The bottom line is clear: Our vital interests in Afghanistan are limited and military victory is not the key to achieving them. On the contrary, waging a lengthy counterinsurgency war in Afghanistan may well do more to aid Taliban recruiting than to dismantle the group, help spread conflict further into Pakistan, unify radical groups that might otherwise be quarreling amongst themselves, threaten the long-term health of the U.S. economy, and prevent the U.S. government from turning its full attention to other pressing problems. -- Afghanistan Study Group

Sunday, February 16, 2014

News of the Day for Sunday, February 16, 2014

IED explosion kills a municipal worker in Kandahar city.

Afghan National Directorate of Intelligence says it seized a large weapons cache in Kapisa province, including rockets, RPGs, and an anti-aircraft weapon, among others.

The Interior Ministry goes back to the copying machine and says the usual 28 militants were killed in the past 24 hours. Also as usual, no mention of government or civilian casualties. Believe what you will.

India says it will supply Afghanistan with helicopters, although the announcement does not specify the number or type. (Out of curiosity,  I determined that India manufactures some transport helicopters, mostly in collaboration with France. Its armed military helicopters are Russian, actually Soviet era. The announcement implies these will be non-lethal equipment.)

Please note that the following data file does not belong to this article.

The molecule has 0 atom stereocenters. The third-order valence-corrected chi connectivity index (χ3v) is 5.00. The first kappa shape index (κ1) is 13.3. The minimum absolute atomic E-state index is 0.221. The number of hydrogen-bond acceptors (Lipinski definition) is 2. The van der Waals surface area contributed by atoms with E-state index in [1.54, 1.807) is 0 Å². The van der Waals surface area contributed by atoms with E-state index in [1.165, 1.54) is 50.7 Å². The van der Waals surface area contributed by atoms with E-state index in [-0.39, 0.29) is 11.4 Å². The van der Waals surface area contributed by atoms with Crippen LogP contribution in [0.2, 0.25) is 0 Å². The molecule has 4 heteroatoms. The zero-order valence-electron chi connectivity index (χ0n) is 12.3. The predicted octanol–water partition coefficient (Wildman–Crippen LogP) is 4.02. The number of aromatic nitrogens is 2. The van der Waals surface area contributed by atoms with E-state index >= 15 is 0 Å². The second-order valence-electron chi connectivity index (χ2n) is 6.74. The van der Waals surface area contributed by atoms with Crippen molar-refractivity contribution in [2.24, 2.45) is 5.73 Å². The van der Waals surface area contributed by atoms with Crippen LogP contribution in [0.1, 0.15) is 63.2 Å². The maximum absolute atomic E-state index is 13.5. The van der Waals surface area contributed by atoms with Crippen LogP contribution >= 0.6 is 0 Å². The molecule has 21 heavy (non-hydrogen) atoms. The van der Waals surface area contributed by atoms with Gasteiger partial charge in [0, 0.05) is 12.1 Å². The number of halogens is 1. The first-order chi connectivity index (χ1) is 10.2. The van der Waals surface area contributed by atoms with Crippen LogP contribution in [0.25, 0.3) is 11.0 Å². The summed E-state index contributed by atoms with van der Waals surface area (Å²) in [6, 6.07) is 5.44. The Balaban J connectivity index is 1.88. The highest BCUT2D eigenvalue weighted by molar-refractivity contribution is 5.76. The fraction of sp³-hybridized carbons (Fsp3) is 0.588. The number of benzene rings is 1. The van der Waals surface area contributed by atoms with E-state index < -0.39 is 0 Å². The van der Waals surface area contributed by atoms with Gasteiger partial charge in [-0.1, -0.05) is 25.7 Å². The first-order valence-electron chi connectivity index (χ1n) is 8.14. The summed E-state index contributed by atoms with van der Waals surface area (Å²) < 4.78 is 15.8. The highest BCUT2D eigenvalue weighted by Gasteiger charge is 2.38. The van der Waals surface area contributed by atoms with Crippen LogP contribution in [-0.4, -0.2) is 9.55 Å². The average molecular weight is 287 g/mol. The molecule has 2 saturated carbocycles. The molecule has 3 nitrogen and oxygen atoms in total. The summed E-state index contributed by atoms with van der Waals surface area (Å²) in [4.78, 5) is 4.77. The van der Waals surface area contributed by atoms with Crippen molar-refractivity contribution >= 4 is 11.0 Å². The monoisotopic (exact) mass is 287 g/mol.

Al Jazeera reports on a recent spate of attacks on candidates and campaign workers. These incidents, mostly in Herat, are unsolved.

NYT'S Azam Ahmed reports on the battle for control of Highway 1, which links Kabul with other major cities. This is seen as a key test for the Afghan army.

UpdateAP reports a NATO service member killed by an IED on Saturday. This has not been widely reported and is not on the ISAF web site as of now. No further information as of noon ET.



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